Control top priority for Mohsin, the legspinner-turned pacer
Hasan Mohsin was, till the middle of last year, a handy legspinner at age-group tournaments in Pakistan. Then, unhappy with the returns, he switched to pace and soon began to be given the new ball on occasion. On Thursday, not yet a pace spearhead, he claimed 3 for 24 to take Pakistan to an easy win over Afghanistan in their Under-19 World Cup tournament opener.
"I was not very consistent [with legspin]," Mohsin told ESPNcricinfo. "So I decided to switch in July last year. The coach (Mohammad Masroor) also said I should bowl pace, so I started bowling with the new ball. I'm a batting allrounder, but I bowl well with the new ball so the captain relies on me. The coach and manager gave me a lot of confidence to bowl with the new ball so it helped me."
For a bowler who made the change only recently, Mohsin's bowling looks practiced. He isn't afraid to pitch the ball up to tempt top-order batsmen into the drive. After a few domestic games in Pakistan as a pacer, Mohsin tried it against Sri Lanka in a bilateral Youth ODI series last October.
As a first-change bowler, he nipped out top and middle-order batsmen. In Pakistan's next assignment, a tri-series involving Australia and New Zealand in Dubai earlier this month, Mohsin was given the new ball with Sameen Gul, and finished the series with five wickets from three matches.
When Mohsin got the new ball on Thursday morning, he single-handedly reduced Afghanistan to 29 for 3 to set up Pakistan's five-wicket win. Mohsin exploited the early morning moisture and the greenish pitch, extracted good bounce and got the ball to move away from the right-handed batsmen.
"With the new ball I like to concentrate on my line and I can swing the ball both ways," he said. "So initially I try to swing it only one side so that the batsman commits a mistake. I swing the ball away naturally, so today I was focusing on outswing right from the beginning and it got me wickets. I like to stick to one line and length to get wickets. If you restrict the runs and stick to one line and length then a batsman makes a mistake on his own."
Mohsin not only stemmed the flow of runs when Afghanistan opener Karim Janat creamed Gul for three fours in a row in the fifth over, but also picked up wickets to finish his first four overs with figures of 4-0-10-3. That included the scalp of Afghanistan captain Ihsanullah, who had scored a century only a few days ago, by inducing an outside edge that was pouched at gully.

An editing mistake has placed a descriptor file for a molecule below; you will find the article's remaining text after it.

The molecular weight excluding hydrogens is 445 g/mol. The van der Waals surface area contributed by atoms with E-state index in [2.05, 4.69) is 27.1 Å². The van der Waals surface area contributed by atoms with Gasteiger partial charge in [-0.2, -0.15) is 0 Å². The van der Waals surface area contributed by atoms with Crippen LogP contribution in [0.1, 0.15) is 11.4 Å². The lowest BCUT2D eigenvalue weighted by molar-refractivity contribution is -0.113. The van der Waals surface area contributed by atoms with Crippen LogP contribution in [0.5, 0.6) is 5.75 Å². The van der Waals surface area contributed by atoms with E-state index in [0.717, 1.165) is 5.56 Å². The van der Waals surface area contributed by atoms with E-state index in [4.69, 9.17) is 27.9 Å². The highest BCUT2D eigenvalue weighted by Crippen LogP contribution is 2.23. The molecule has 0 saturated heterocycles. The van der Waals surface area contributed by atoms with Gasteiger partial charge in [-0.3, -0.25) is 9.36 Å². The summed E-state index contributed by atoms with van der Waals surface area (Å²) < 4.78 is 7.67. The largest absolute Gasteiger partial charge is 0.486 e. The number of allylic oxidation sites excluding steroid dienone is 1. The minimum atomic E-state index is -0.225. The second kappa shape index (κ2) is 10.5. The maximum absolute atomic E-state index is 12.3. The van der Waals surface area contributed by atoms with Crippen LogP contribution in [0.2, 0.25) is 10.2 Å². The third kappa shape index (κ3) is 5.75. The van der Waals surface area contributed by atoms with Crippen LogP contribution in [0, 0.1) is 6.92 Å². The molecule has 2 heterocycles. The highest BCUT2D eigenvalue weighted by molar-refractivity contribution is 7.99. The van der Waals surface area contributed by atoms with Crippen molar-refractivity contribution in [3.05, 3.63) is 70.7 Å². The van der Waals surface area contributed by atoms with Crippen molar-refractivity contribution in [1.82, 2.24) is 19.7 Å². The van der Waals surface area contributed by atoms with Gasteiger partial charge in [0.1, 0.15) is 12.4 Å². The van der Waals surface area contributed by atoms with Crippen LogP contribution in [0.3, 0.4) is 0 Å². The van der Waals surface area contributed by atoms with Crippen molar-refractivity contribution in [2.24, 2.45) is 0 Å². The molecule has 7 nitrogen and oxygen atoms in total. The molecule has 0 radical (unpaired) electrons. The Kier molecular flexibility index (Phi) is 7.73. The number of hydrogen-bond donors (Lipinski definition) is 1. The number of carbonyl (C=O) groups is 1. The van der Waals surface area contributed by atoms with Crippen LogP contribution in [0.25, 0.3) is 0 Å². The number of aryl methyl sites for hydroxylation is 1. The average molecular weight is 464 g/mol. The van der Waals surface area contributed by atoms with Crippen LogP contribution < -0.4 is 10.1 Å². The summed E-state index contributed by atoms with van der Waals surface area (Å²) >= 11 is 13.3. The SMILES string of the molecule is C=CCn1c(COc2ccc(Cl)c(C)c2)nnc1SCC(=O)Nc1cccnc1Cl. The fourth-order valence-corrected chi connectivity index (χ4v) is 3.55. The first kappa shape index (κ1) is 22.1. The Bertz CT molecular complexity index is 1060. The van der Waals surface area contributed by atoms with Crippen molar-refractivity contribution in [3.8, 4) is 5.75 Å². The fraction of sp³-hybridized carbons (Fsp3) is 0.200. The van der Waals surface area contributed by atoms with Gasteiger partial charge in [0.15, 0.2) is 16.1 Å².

"I like to keep a gully fielder; I barely keep any slips, maybe one," Mohsin explained after the match. "I get good outswing and the pace is a little less, so when batsmen try to slog, a lot of edges go towards gully. Afghanistan play an attacking game and that's what they were trying today too. They didn't read the wicket that well and tried to score quickly so they kept throwing their wickets."
Mohsin's abilities with the bat were also required in Pakistan's chase of 127. He walked in to bat at No. 5 with the score reading 81 for 3. They weren't in trouble of any sort, but the aggressor in Mohsin surfaced immediately as he started off with a six over long-on. When it seemed like the Afghanistan spinners were looking to exert some pressure on the batsmen, Mohsin collected fours against Zia-ur-Rehman and Rashid Khan to make light work of the pending task.
"I like to bat at No. 4 or 5, I'm more comfortable against spin," he said, while also throwing light on his admiration for Abdul Razzaq and Shoaib Malik. Like his heroes, the burning desire to wear the green cap in the pinnacle of the game drives him. "I'd love to play a Test one day, my dream is to play for Pakistan," Mohsin said. "The Under-19 World Cup is a great opportunity to go to the high level and represent the national team. Everyone wants to play for Pakistan, whatever the format."
Vishal Dikshit is a sub-editor at ESPNcricinfo